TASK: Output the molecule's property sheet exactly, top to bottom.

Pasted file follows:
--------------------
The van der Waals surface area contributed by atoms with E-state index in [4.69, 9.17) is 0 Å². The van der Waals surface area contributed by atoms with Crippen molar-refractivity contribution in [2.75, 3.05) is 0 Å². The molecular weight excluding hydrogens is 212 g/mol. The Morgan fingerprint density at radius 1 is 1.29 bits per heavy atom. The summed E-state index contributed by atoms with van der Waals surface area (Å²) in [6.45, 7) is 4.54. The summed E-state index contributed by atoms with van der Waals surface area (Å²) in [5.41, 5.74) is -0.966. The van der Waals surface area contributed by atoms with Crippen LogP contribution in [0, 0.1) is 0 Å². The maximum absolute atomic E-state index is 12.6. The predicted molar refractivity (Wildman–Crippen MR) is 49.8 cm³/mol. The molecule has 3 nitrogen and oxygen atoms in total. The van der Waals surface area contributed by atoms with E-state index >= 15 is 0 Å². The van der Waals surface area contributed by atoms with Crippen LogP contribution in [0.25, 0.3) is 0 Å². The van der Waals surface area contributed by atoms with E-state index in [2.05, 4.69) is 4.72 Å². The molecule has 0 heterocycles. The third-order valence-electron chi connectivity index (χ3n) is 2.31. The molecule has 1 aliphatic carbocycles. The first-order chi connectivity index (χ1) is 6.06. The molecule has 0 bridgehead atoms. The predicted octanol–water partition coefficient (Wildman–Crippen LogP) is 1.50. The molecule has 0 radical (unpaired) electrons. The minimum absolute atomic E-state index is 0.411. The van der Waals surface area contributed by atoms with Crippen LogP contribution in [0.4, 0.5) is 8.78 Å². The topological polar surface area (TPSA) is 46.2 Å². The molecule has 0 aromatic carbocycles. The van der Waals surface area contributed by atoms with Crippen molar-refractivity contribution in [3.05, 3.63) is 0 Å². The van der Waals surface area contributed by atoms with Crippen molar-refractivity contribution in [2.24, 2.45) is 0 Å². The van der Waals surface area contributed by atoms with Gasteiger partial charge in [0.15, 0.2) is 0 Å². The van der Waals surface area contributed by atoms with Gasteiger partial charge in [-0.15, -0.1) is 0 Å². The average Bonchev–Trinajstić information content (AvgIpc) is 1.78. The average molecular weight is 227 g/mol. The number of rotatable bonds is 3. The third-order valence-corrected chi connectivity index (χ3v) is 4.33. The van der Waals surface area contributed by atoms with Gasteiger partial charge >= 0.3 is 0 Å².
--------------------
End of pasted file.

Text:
The van der Waals surface area contributed by atoms with E-state index in [4.69, 9.17) is 0 Å². The van der Waals surface area contributed by atoms with Crippen molar-refractivity contribution in [2.75, 3.05) is 0 Å². The molecular weight excluding hydrogens is 212 g/mol. The Morgan fingerprint density at radius 1 is 1.29 bits per heavy atom. The summed E-state index contributed by atoms with van der Waals surface area (Å²) in [6.45, 7) is 4.54. The summed E-state index contributed by atoms with van der Waals surface area (Å²) in [5.41, 5.74) is -0.966. The van der Waals surface area contributed by atoms with Crippen LogP contribution in [0, 0.1) is 0 Å². The maximum absolute atomic E-state index is 12.6. The predicted molar refractivity (Wildman–Crippen MR) is 49.8 cm³/mol. The molecule has 3 nitrogen and oxygen atoms in total. The van der Waals surface area contributed by atoms with E-state index >= 15 is 0 Å². The van der Waals surface area contributed by atoms with Crippen LogP contribution in [0.25, 0.3) is 0 Å². The van der Waals surface area contributed by atoms with E-state index in [2.05, 4.69) is 4.72 Å². The molecule has 0 heterocycles. The third-order valence-electron chi connectivity index (χ3n) is 2.31. The molecule has 1 aliphatic carbocycles. The first-order chi connectivity index (χ1) is 6.06. The molecule has 0 bridgehead atoms. The predicted octanol–water partition coefficient (Wildman–Crippen LogP) is 1.50. The molecule has 0 radical (unpaired) electrons. The minimum absolute atomic E-state index is 0.411. The van der Waals surface area contributed by atoms with Crippen LogP contribution in [0.4, 0.5) is 8.78 Å². The topological polar surface area (TPSA) is 46.2 Å². The molecule has 0 aromatic carbocycles. The van der Waals surface area contributed by atoms with Crippen molar-refractivity contribution in [3.05, 3.63) is 0 Å². The van der Waals surface area contributed by atoms with Crippen molar-refractivity contribution in [2.24, 2.45) is 0 Å². The van der Waals surface area contributed by atoms with Gasteiger partial charge in [0.15, 0.2) is 0 Å². The van der Waals surface area contributed by atoms with Gasteiger partial charge in [-0.15, -0.1) is 0 Å². The average Bonchev–Trinajstić information content (AvgIpc) is 1.78. The average molecular weight is 227 g/mol. The number of rotatable bonds is 3. The third-order valence-corrected chi connectivity index (χ3v) is 4.33. The van der Waals surface area contributed by atoms with Gasteiger partial charge >= 0.3 is 0 Å².